The office will look very different when workers go back. Design, seating, and how many people are allowed to work at the same time will all be assessed as a poorly ventilated, crowded office is one of the worst places to be when there is an extremely infectious virus in the world. However, a new study finds that working while social distancing might be one of the best ways to slow the spread of sickness.
The workplace is where up to a third of sickness spreads, so staying apart at the office keeps pandemics at bay, new research shows. This is another practice to study and try out during the coronavirus pandemic.
Work is where we spend most of our time, so keeping apart there, or teleworking, is likely one of the best ways to stop giving one another a disease, according to researchers review of 15 studies around the globe of H1NI influenza, which spreads via cough, sneeze and touch.
This might spur testing of social distancing at work on the spread of COVID-19, another highly contagious and deadly respiratory disease unleashing havoc right now. The study from BMC Public Health shows, “…workplace social distancing measures alone produced a median reduction of 23% in the cumulative influenza attack rate in the general population. It also delayed and reduced the peak influenza attack rate.”
Scientists said, “the most frequent workplace social distancing measure assessed was a reduction in workplace contacts by 50% for the entire duration of the outbreak.”
These are huge numbers of slowdown that could keep many from getting ill. Some big companies are already betting on it.
The good of workplace distancing
Social distancing at work is shown to slow down how fast and how many people get the peak of the worst spread. “These studies reported later peaks with the intervention compared to no intervention (median delay to peak for workplace social distancing alone = six days),” researchers said.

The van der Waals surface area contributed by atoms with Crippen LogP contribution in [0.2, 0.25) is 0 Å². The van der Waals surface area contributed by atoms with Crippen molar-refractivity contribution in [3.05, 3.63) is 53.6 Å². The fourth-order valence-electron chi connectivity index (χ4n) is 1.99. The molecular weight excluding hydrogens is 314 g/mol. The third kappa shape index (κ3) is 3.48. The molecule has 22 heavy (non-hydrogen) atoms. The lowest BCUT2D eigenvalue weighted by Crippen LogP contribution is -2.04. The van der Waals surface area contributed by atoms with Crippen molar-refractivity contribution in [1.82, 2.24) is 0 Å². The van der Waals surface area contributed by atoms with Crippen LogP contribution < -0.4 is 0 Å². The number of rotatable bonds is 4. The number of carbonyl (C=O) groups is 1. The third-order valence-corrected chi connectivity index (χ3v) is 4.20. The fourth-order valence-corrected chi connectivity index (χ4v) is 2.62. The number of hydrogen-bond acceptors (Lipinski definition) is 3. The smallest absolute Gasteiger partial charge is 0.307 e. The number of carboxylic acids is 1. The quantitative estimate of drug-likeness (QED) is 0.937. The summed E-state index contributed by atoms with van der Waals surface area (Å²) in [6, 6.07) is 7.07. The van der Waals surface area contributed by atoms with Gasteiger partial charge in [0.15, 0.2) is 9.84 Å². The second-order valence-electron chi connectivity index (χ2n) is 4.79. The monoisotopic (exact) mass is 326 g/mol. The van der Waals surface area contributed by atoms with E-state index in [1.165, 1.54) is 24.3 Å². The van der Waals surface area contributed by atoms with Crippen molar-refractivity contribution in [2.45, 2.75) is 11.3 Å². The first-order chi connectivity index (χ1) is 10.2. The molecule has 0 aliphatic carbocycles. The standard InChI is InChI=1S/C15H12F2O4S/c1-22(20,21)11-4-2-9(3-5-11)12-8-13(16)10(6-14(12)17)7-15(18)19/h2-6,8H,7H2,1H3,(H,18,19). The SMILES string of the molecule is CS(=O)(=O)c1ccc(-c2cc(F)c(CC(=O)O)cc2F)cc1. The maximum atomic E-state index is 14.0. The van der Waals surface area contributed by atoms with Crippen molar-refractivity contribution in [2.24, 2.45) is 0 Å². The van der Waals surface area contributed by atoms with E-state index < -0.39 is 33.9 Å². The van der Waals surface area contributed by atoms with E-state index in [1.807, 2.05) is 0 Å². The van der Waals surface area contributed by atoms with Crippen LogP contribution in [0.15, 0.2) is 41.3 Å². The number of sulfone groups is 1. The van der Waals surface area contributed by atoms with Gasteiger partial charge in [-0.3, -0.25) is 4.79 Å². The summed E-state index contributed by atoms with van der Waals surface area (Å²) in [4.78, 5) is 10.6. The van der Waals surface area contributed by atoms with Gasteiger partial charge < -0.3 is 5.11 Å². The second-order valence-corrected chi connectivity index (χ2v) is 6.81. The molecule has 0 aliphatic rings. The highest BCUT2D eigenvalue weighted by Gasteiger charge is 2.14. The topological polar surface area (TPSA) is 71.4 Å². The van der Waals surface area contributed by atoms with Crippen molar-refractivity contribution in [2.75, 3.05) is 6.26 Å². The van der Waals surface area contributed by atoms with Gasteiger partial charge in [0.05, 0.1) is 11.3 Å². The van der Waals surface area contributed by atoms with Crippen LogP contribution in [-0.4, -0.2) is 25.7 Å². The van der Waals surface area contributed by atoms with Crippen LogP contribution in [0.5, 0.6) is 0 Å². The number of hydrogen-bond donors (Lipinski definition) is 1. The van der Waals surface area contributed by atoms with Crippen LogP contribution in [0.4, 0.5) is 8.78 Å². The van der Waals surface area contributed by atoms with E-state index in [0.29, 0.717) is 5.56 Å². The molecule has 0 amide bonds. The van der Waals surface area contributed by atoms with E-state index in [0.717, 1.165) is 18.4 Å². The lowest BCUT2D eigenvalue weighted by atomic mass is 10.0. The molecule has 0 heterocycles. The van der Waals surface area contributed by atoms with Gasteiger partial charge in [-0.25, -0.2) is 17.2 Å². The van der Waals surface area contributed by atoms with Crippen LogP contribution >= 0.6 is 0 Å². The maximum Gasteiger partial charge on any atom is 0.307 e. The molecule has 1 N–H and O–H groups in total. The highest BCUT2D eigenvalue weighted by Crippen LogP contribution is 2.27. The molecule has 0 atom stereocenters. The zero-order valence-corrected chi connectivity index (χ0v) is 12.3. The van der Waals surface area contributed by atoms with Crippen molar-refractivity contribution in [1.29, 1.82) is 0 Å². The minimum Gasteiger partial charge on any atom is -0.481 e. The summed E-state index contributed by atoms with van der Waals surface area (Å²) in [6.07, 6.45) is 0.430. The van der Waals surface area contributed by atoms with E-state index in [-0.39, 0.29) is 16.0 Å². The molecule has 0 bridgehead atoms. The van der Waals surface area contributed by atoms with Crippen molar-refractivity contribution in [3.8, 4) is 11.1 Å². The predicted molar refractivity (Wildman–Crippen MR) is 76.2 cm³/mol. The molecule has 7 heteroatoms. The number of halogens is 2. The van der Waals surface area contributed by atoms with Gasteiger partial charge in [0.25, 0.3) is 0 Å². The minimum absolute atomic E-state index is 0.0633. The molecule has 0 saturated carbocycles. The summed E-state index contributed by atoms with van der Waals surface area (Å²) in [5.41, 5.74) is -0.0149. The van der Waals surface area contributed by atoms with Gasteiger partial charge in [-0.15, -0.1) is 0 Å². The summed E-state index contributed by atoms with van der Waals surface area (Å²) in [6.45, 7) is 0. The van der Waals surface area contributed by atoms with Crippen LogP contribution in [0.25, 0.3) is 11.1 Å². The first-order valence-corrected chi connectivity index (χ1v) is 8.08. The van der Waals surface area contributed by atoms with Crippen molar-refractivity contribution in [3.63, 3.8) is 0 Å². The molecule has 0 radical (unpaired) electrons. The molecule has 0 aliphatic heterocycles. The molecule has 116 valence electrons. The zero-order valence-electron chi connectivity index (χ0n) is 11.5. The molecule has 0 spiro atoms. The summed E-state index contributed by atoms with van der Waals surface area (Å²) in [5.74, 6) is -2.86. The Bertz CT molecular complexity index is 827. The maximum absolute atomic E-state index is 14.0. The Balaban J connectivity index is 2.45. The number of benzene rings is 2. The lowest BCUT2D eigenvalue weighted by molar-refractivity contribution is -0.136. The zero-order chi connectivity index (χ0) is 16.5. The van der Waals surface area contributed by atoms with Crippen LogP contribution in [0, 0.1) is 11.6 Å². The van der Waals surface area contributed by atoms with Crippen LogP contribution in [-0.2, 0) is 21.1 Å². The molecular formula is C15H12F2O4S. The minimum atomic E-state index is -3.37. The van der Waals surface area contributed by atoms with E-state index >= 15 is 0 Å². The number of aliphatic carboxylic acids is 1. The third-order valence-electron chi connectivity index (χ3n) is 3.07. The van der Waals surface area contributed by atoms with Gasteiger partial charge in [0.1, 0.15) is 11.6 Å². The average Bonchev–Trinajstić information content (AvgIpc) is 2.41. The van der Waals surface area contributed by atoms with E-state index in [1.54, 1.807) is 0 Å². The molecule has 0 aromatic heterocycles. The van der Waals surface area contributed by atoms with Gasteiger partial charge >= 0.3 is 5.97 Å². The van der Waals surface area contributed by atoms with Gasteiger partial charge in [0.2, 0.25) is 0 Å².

There are several extra benefits to staying away from your open office buddy who might just be sniffling. It buys time for researchers to develop vaccines, protect workers from missing too much work, and ultimately save lives. It can prevent some of the worst parts of a pandemic from ever happening. And researchers wanted to see if this could help right now in the midst of the coronavirus pandemic.
There are other potential benefits. Social distancing might help get you out of terrible situations associated with the cubicle, from a loud talker to sexual harassment. And many people find working from home to be more efficient or allow more time with family.
The bad of workplace distancing
It’s important to avoid myths that this research presents a cure-all for getting to work in the middle of a bad illness. The researchers looked at a different disease, they noted the possible bias in the work they looked at, they noted many of the studies were based on models instead of actual workplaces.
Researchers warned social distancing shouldn’t happen early as flu first starts since people get burnt out fast on staying distant. They mentioned potential side effects on people’s pay or emotional health being separated from their usual workplace, or those that this does not apply to, including many workers that have to go to a semi-truck or cash register for their workplace. Overall, it’s a hopeful spark for more research than an answer.
The science says workplace social distancing is worth trying
Listening to your doctors or local hospitals helps when figuring out social distancing at work. “Finally,” researchers said, “effectiveness was reported to be greater when workplace social distancing was combined with other nonpharmaceutical or pharmaceutical interventions. The findings underscore the importance of coordination between employers and state/local health departments to potentially enhance impact using a combination of measures.”
Social distancing at work shows prevention of highly contagious flu, a good outcome to try to copy in the midst of a pandemic.
And workplaces are ripe for change in how we interact with our colleagues after the coronavirus pandemic. Overall, it’s a hopeful spark for more research than an answer. Staying several feet away from a manager might be nice, and is definitely worth trying to save lives.